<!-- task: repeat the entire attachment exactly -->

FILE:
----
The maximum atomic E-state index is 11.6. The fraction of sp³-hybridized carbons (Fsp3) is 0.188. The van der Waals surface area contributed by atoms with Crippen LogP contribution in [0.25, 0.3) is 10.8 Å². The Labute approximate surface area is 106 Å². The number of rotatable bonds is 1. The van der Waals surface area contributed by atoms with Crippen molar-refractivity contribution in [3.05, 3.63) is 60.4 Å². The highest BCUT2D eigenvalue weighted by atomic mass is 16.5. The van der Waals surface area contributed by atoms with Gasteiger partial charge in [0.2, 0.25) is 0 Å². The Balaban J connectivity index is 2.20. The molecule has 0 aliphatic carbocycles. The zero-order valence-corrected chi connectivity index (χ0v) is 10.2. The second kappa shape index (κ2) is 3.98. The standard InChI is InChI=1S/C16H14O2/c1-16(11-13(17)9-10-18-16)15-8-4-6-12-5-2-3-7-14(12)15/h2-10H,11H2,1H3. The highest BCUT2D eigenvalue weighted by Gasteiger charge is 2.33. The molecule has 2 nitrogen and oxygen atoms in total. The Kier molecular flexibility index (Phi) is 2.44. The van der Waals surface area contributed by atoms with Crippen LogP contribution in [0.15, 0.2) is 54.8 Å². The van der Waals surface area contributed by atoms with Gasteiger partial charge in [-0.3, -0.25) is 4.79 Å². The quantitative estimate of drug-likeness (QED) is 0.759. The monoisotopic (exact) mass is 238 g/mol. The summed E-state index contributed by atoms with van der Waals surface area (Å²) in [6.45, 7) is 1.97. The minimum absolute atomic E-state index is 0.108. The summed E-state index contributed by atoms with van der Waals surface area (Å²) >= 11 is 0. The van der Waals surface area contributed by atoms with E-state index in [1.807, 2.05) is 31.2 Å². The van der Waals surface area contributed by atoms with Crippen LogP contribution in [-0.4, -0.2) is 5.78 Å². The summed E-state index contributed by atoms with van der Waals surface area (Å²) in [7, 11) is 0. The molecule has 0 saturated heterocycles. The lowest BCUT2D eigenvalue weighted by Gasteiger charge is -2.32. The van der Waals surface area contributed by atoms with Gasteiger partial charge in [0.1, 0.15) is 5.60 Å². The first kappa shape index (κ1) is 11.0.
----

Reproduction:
The maximum atomic E-state index is 11.6. The fraction of sp³-hybridized carbons (Fsp3) is 0.188. The van der Waals surface area contributed by atoms with Crippen LogP contribution in [0.25, 0.3) is 10.8 Å². The Labute approximate surface area is 106 Å². The number of rotatable bonds is 1. The van der Waals surface area contributed by atoms with Crippen molar-refractivity contribution in [3.05, 3.63) is 60.4 Å². The highest BCUT2D eigenvalue weighted by atomic mass is 16.5. The van der Waals surface area contributed by atoms with Gasteiger partial charge in [0.2, 0.25) is 0 Å². The Balaban J connectivity index is 2.20. The molecule has 0 aliphatic carbocycles. The zero-order valence-corrected chi connectivity index (χ0v) is 10.2. The second kappa shape index (κ2) is 3.98. The standard InChI is InChI=1S/C16H14O2/c1-16(11-13(17)9-10-18-16)15-8-4-6-12-5-2-3-7-14(12)15/h2-10H,11H2,1H3. The highest BCUT2D eigenvalue weighted by Gasteiger charge is 2.33. The molecule has 2 nitrogen and oxygen atoms in total. The Kier molecular flexibility index (Phi) is 2.44. The van der Waals surface area contributed by atoms with Crippen LogP contribution in [0.15, 0.2) is 54.8 Å². The van der Waals surface area contributed by atoms with Gasteiger partial charge in [-0.3, -0.25) is 4.79 Å². The quantitative estimate of drug-likeness (QED) is 0.759. The monoisotopic (exact) mass is 238 g/mol. The summed E-state index contributed by atoms with van der Waals surface area (Å²) in [6.45, 7) is 1.97. The minimum absolute atomic E-state index is 0.108. The summed E-state index contributed by atoms with van der Waals surface area (Å²) >= 11 is 0. The van der Waals surface area contributed by atoms with E-state index in [1.807, 2.05) is 31.2 Å². The van der Waals surface area contributed by atoms with Crippen LogP contribution in [-0.4, -0.2) is 5.78 Å². The summed E-state index contributed by atoms with van der Waals surface area (Å²) in [7, 11) is 0. The molecule has 0 saturated heterocycles. The lowest BCUT2D eigenvalue weighted by Gasteiger charge is -2.32. The van der Waals surface area contributed by atoms with Gasteiger partial charge in [0.1, 0.15) is 5.60 Å². The first kappa shape index (κ1) is 11.0.